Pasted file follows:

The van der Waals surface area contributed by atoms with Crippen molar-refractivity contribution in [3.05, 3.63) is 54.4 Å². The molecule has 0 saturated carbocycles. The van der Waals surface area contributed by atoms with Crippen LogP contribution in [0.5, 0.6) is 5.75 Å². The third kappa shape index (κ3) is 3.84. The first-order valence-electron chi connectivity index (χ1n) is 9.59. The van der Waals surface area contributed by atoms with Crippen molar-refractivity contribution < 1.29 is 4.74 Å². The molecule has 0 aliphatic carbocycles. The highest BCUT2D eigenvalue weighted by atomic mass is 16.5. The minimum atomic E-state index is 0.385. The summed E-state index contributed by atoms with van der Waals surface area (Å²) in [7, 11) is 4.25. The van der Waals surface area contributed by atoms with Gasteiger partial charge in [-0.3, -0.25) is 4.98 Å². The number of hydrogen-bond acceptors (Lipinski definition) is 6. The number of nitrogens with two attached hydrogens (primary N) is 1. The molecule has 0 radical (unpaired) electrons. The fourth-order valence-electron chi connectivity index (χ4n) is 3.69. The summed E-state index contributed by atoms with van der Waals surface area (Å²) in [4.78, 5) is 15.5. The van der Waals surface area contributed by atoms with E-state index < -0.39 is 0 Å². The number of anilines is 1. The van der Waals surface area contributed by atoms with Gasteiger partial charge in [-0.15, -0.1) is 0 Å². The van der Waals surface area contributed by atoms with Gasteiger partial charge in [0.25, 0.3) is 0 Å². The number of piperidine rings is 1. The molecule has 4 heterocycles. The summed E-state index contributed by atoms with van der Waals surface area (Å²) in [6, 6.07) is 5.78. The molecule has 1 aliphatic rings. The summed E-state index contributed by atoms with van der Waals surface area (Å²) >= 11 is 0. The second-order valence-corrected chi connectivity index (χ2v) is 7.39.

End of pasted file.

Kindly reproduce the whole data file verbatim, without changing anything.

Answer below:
The van der Waals surface area contributed by atoms with Crippen molar-refractivity contribution in [3.05, 3.63) is 54.4 Å². The molecule has 0 saturated carbocycles. The van der Waals surface area contributed by atoms with Crippen LogP contribution in [0.5, 0.6) is 5.75 Å². The third kappa shape index (κ3) is 3.84. The first-order valence-electron chi connectivity index (χ1n) is 9.59. The van der Waals surface area contributed by atoms with Crippen molar-refractivity contribution < 1.29 is 4.74 Å². The molecule has 0 aliphatic carbocycles. The highest BCUT2D eigenvalue weighted by atomic mass is 16.5. The minimum atomic E-state index is 0.385. The summed E-state index contributed by atoms with van der Waals surface area (Å²) in [7, 11) is 4.25. The van der Waals surface area contributed by atoms with Gasteiger partial charge in [-0.3, -0.25) is 4.98 Å². The number of hydrogen-bond acceptors (Lipinski definition) is 6. The number of nitrogens with two attached hydrogens (primary N) is 1. The molecule has 0 radical (unpaired) electrons. The fourth-order valence-electron chi connectivity index (χ4n) is 3.69. The summed E-state index contributed by atoms with van der Waals surface area (Å²) in [4.78, 5) is 15.5. The van der Waals surface area contributed by atoms with E-state index < -0.39 is 0 Å². The number of anilines is 1. The van der Waals surface area contributed by atoms with Gasteiger partial charge in [-0.15, -0.1) is 0 Å². The van der Waals surface area contributed by atoms with Gasteiger partial charge in [0.25, 0.3) is 0 Å². The number of piperidine rings is 1. The molecule has 4 heterocycles. The summed E-state index contributed by atoms with van der Waals surface area (Å²) in [6, 6.07) is 5.78. The molecule has 1 aliphatic rings. The summed E-state index contributed by atoms with van der Waals surface area (Å²) >= 11 is 0. The second-order valence-corrected chi connectivity index (χ2v) is 7.39.